Our district has been implementing personalized learning and Universal Design for Learning (UDL) frameworks. It has been made clear that this does not mean to only use technology. It does mean technology is a tool we can offer learners for use or use for instruction. As it states in the Innovator’s Mindset, “we should be trying to understand the opportunities it can provide for each individual.” Learners are empowered by having responsibility for their learning and how they want to learn. By offering opportunities to deepen their learning and explore their passions, technology helps empower them to take action.
In an effort to drive engagement in daily reading, we decided to explore some new ways to let kids share their reading. We found learners like having the choice of Booksnapping to annotate text using Book Creator. It gives them an opportunity to share what they know about what they read and empower them to use their thinking voice while they read.
After attending the district’s Creation Days PD and learning about app smashing with the book creator comics, we decided to try it out ourselves and then teach the kids. It has helped them understand (and enjoy) retelling stories. Example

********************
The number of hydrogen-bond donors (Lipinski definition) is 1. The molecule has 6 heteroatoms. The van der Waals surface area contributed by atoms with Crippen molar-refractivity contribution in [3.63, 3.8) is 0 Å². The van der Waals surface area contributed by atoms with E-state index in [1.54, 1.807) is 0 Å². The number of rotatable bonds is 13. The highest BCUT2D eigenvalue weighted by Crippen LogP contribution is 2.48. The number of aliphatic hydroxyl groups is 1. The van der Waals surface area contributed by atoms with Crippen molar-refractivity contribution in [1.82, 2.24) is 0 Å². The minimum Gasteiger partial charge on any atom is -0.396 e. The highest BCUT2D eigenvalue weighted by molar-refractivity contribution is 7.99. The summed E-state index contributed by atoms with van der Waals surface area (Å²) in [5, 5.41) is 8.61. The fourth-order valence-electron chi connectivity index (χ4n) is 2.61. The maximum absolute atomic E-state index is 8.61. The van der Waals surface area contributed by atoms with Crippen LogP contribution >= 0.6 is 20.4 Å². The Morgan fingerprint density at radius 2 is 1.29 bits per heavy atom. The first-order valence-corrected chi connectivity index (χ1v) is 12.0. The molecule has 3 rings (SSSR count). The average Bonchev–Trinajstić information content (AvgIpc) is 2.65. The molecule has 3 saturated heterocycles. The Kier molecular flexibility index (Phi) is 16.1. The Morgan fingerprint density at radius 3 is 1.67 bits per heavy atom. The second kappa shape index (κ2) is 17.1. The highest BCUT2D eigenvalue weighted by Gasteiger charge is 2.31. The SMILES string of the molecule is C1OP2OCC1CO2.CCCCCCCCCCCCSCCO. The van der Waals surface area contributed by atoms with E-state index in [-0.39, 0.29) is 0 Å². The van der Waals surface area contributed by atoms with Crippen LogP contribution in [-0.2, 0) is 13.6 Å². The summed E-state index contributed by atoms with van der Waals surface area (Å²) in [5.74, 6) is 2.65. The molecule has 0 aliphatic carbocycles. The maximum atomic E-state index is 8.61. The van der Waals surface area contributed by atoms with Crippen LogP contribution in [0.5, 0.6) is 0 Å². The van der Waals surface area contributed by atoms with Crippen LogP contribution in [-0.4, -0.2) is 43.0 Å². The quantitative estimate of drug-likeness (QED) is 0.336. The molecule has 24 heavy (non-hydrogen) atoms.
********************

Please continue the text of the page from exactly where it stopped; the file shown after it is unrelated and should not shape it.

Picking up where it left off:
We need to use whatever tools will work best for each learner. Can innovation happen without technology? Absolutely! We can name numerous examples of that, and maybe we will in another blog post. But innovation can also happen with technology, so let’s include technology in our toolkit where appropriate. From The Innovator’s Mindset, “Technology gives us the power to accelerate, amplify, and even recreate learning.” And that is a beautiful thing.
Some additional websites to support learning
Booksnaps - Snapping for Learning Tara Martin
Book Creator - Comics Tutorial
How to create a Vlog for students April Padalino
Sample Book Snap by a student to annotate an article
LevelUpVillage.com for ways to implement global partnerships
Chapter 8 from the Innovator's Mindset helped me to reflect on my learners who are often referred to as struggling readers. It made me think about how even the reference to students as struggling readers is not focusing on their strengths. Students who are not reading yet or are not yet at the expectations still have strengths. By stretching the strengths of our learners, they have the opportunity to build confidence, grow as a learner, and discover learning can be fun. By helping them develop a growth mindset they are able to persevere through content that is more difficult.